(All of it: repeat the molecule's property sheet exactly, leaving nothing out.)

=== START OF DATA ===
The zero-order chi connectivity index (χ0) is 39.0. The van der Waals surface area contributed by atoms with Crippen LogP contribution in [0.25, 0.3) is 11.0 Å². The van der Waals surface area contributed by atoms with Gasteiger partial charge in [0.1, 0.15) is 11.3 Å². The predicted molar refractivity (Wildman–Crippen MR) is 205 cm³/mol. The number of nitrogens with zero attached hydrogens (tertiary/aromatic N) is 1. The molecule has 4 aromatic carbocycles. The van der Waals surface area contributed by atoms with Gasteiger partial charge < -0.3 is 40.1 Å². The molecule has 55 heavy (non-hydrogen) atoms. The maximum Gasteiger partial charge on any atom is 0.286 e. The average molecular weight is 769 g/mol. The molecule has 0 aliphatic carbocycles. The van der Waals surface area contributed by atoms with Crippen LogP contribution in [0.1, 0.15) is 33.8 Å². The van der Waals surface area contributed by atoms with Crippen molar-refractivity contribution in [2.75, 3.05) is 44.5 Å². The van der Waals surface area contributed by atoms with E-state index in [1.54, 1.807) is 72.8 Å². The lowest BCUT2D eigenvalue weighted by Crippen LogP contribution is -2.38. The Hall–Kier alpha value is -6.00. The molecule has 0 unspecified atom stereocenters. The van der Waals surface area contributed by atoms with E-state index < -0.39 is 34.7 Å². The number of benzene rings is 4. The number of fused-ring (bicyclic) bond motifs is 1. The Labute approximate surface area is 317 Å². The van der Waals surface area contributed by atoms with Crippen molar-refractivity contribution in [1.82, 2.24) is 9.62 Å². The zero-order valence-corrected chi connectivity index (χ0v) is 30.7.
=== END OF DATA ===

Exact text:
The zero-order chi connectivity index (χ0) is 39.0. The van der Waals surface area contributed by atoms with Crippen LogP contribution in [0.25, 0.3) is 11.0 Å². The van der Waals surface area contributed by atoms with Gasteiger partial charge in [0.1, 0.15) is 11.3 Å². The predicted molar refractivity (Wildman–Crippen MR) is 205 cm³/mol. The number of nitrogens with zero attached hydrogens (tertiary/aromatic N) is 1. The molecule has 4 aromatic carbocycles. The van der Waals surface area contributed by atoms with Gasteiger partial charge < -0.3 is 40.1 Å². The molecule has 55 heavy (non-hydrogen) atoms. The maximum Gasteiger partial charge on any atom is 0.286 e. The average molecular weight is 769 g/mol. The molecule has 0 aliphatic carbocycles. The van der Waals surface area contributed by atoms with Crippen LogP contribution in [0.1, 0.15) is 33.8 Å². The van der Waals surface area contributed by atoms with Crippen molar-refractivity contribution in [2.75, 3.05) is 44.5 Å². The van der Waals surface area contributed by atoms with E-state index in [1.54, 1.807) is 72.8 Å². The lowest BCUT2D eigenvalue weighted by Crippen LogP contribution is -2.38. The Hall–Kier alpha value is -6.00. The molecule has 0 unspecified atom stereocenters. The van der Waals surface area contributed by atoms with E-state index < -0.39 is 34.7 Å². The number of benzene rings is 4. The number of fused-ring (bicyclic) bond motifs is 1. The Labute approximate surface area is 317 Å². The van der Waals surface area contributed by atoms with Crippen molar-refractivity contribution in [1.82, 2.24) is 9.62 Å². The zero-order valence-corrected chi connectivity index (χ0v) is 30.7.